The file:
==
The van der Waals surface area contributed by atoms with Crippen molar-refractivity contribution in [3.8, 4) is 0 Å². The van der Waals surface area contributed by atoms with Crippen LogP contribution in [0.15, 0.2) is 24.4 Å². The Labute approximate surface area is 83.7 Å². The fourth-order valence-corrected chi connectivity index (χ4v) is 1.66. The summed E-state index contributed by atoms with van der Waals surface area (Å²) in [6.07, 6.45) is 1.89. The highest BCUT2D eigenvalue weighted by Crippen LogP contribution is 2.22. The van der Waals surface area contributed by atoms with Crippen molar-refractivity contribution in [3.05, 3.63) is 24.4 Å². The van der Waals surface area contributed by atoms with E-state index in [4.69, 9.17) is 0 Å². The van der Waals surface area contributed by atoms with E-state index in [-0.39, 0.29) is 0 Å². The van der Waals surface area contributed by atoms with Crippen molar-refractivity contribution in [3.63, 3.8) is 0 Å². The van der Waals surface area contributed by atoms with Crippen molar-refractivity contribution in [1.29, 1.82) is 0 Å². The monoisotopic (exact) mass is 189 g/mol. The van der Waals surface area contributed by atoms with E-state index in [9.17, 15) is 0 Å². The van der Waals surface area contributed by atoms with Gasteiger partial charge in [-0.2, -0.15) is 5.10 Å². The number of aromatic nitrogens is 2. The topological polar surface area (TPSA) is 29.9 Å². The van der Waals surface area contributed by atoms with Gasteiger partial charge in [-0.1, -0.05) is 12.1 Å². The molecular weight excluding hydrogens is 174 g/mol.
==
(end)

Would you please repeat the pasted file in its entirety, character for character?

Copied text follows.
The van der Waals surface area contributed by atoms with Crippen molar-refractivity contribution in [3.8, 4) is 0 Å². The van der Waals surface area contributed by atoms with Crippen LogP contribution in [0.15, 0.2) is 24.4 Å². The Labute approximate surface area is 83.7 Å². The fourth-order valence-corrected chi connectivity index (χ4v) is 1.66. The summed E-state index contributed by atoms with van der Waals surface area (Å²) in [6.07, 6.45) is 1.89. The highest BCUT2D eigenvalue weighted by Crippen LogP contribution is 2.22. The van der Waals surface area contributed by atoms with Crippen molar-refractivity contribution in [3.05, 3.63) is 24.4 Å². The van der Waals surface area contributed by atoms with E-state index in [4.69, 9.17) is 0 Å². The van der Waals surface area contributed by atoms with E-state index in [-0.39, 0.29) is 0 Å². The van der Waals surface area contributed by atoms with Crippen molar-refractivity contribution in [3.63, 3.8) is 0 Å². The van der Waals surface area contributed by atoms with Crippen molar-refractivity contribution in [1.29, 1.82) is 0 Å². The monoisotopic (exact) mass is 189 g/mol. The van der Waals surface area contributed by atoms with E-state index in [9.17, 15) is 0 Å². The van der Waals surface area contributed by atoms with Gasteiger partial charge in [-0.2, -0.15) is 5.10 Å². The number of aromatic nitrogens is 2. The topological polar surface area (TPSA) is 29.9 Å². The van der Waals surface area contributed by atoms with Gasteiger partial charge in [-0.1, -0.05) is 12.1 Å². The molecular weight excluding hydrogens is 174 g/mol.